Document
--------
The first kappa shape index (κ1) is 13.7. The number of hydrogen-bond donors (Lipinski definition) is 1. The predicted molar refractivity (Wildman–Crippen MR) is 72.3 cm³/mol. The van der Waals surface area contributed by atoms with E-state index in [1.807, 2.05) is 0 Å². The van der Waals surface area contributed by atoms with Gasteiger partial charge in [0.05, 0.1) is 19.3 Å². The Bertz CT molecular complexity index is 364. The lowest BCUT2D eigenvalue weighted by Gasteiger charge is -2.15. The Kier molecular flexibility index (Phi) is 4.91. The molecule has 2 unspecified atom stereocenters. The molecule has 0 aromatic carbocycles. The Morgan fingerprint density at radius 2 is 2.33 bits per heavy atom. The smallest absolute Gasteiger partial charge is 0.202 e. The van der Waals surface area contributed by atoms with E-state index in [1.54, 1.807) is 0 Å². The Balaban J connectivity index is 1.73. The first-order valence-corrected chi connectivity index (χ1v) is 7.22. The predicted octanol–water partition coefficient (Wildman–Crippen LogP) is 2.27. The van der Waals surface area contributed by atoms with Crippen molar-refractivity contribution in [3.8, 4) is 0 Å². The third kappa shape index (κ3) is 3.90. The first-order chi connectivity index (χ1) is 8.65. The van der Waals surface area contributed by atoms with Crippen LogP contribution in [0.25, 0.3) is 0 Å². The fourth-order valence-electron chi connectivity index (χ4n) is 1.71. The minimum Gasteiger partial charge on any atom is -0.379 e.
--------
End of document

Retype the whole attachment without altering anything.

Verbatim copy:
The first kappa shape index (κ1) is 13.7. The number of hydrogen-bond donors (Lipinski definition) is 1. The predicted molar refractivity (Wildman–Crippen MR) is 72.3 cm³/mol. The van der Waals surface area contributed by atoms with E-state index in [1.807, 2.05) is 0 Å². The van der Waals surface area contributed by atoms with Gasteiger partial charge in [0.05, 0.1) is 19.3 Å². The Bertz CT molecular complexity index is 364. The lowest BCUT2D eigenvalue weighted by Gasteiger charge is -2.15. The Kier molecular flexibility index (Phi) is 4.91. The molecule has 2 unspecified atom stereocenters. The molecule has 0 aromatic carbocycles. The Morgan fingerprint density at radius 2 is 2.33 bits per heavy atom. The smallest absolute Gasteiger partial charge is 0.202 e. The van der Waals surface area contributed by atoms with E-state index in [1.54, 1.807) is 0 Å². The Balaban J connectivity index is 1.73. The first-order valence-corrected chi connectivity index (χ1v) is 7.22. The predicted octanol–water partition coefficient (Wildman–Crippen LogP) is 2.27. The van der Waals surface area contributed by atoms with Crippen molar-refractivity contribution in [3.8, 4) is 0 Å². The third kappa shape index (κ3) is 3.90. The first-order chi connectivity index (χ1) is 8.65. The van der Waals surface area contributed by atoms with Crippen LogP contribution in [0.25, 0.3) is 0 Å². The fourth-order valence-electron chi connectivity index (χ4n) is 1.71. The minimum Gasteiger partial charge on any atom is -0.379 e.